Added sugar is perhaps the biggest issue in the modern American diet. "Added sugars contribute additional calories and zero nutrients to food," the American Heart Association states. "Over the past 30 years, Americans have steadily consumed more and more added sugars in their diets, which has contributed to the obesity epidemic." Diets high in added sugar have been linked to obesity, Type 2 diabetes, heart disease, tooth decay and even cancer. The AHA recommends a daily limit of 24 grams of added sugar per day for women and 36 grams per day for men, but the average American consumes a whopping 88 grams of added sugar per day. If your almond milk is packed with added sugar, it's not a healthy choice.

One other concern to keep in mind is carrageenan, a potentially dangerous ingredient we've covered previously. Some almond milks do contain carrageenan, but many do not. To check out what products do and do not contain carrageenan, check out this guide from the Cornucopia Institute.

Almond milk does possess a clear advantage over cow's milk for the many people who are unable to properly digest the latter. Issues such as lactose intolerance, a milk allergy or sensitivity to A1 casein are all reasons why an otherwise healthy person may struggle to digest dairy milk. For such folks, products like almond milk can be a godsend.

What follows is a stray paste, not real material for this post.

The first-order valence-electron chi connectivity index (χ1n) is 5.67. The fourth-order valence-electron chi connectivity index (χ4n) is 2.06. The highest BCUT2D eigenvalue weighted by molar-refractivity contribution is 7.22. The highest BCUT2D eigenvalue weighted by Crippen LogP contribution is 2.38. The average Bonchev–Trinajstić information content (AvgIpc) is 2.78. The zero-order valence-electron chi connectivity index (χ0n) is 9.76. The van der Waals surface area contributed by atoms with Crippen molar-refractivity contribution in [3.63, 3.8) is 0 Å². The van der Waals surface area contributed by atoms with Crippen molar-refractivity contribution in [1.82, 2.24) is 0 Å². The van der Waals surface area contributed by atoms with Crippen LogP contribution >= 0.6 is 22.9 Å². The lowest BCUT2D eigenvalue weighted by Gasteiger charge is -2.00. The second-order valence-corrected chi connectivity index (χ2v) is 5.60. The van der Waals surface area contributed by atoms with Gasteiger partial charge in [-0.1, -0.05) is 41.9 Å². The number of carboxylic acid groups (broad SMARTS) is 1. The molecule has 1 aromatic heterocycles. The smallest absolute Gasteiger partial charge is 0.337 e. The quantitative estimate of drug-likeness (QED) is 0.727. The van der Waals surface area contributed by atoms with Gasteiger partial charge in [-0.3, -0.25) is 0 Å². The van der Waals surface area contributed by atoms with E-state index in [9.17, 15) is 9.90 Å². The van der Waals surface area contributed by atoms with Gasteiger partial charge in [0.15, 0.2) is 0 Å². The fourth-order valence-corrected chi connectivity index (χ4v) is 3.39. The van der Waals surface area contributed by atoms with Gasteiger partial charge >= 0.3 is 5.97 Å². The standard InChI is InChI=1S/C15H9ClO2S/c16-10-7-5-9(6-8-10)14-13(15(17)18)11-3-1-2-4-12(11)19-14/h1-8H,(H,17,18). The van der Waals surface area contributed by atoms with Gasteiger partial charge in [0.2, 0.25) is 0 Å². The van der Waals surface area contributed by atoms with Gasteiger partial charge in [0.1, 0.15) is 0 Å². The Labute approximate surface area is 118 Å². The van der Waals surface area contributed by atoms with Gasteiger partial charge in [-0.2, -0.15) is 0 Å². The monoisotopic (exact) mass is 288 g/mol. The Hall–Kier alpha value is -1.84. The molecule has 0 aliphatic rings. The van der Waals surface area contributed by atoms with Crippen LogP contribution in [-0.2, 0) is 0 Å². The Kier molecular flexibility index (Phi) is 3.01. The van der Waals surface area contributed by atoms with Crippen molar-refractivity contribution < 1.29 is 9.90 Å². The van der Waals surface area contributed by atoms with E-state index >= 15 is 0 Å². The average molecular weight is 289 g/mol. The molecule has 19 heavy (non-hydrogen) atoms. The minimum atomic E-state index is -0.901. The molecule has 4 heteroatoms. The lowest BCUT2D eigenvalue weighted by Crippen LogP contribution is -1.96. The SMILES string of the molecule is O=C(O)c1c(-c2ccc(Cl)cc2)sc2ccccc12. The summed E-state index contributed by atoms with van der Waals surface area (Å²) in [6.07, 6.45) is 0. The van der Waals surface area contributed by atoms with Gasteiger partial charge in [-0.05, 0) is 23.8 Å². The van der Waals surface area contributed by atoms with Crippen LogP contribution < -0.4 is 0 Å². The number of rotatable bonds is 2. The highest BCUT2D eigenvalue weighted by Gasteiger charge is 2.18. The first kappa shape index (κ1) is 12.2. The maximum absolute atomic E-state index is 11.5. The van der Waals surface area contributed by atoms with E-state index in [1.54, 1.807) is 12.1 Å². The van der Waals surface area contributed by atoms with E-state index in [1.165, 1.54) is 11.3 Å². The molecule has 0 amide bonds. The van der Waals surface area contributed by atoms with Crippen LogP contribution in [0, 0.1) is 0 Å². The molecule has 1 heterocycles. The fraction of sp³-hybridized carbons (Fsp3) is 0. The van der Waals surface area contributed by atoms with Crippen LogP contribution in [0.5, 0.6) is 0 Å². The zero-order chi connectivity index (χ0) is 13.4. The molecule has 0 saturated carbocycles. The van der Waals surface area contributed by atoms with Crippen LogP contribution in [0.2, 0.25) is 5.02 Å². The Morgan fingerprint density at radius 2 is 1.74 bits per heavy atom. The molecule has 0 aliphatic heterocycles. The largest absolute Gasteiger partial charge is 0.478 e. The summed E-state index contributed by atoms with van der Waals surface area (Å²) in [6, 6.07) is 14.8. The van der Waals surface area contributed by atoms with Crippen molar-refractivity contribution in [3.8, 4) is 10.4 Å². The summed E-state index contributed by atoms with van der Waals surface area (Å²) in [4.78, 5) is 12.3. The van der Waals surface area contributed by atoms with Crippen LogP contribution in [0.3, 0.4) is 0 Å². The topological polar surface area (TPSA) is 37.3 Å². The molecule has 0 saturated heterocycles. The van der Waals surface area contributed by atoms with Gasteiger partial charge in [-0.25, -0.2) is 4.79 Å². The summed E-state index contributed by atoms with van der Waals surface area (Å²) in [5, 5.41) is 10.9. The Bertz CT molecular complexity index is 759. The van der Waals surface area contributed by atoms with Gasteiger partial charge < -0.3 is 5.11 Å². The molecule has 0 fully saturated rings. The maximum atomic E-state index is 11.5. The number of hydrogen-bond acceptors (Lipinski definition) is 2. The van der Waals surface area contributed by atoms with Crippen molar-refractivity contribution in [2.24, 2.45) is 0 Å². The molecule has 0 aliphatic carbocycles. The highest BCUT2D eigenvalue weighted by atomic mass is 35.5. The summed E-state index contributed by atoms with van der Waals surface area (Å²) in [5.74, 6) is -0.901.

So, is almond milk actually healthy? It's hard to give a definitive answer on this one. If you're looking to cut down on calories and added sugar and aren't overly concerned about protein content, unsweetened almond milk can certainly be considered a healthy beverage option. It's also high in calcium, vitamin D and vitamin E. Is it better for you than cow's milk? That's debatable, but it really depends on the individual.

However, flavored varieties stuffed with added sugar just aren't a wise choice. Not only do they make it easy to consume large amounts of added sugar quickly, but they don't have enough protein or fiber to help balance things out.

If you're someone who's looking to move away from cow's milk, there's no harm in giving almond milk a shot. Just make sure you're checking out the sugar content before you buy, and realize that you need to find additional protein sources to make up for what you're missing by nixing cow's milk.

Photo Credit: bhofack2/iStock, pashapixel/iStock

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Topics: PROTEIN | NUTRITION | CALORIES | HEALTHY EATING | WEIGHT LOSS | ALMOND MILK | ALMONDS | VEGETARIAN | EATING HEALTHY | DAIRY PRODUCTS | DAIRY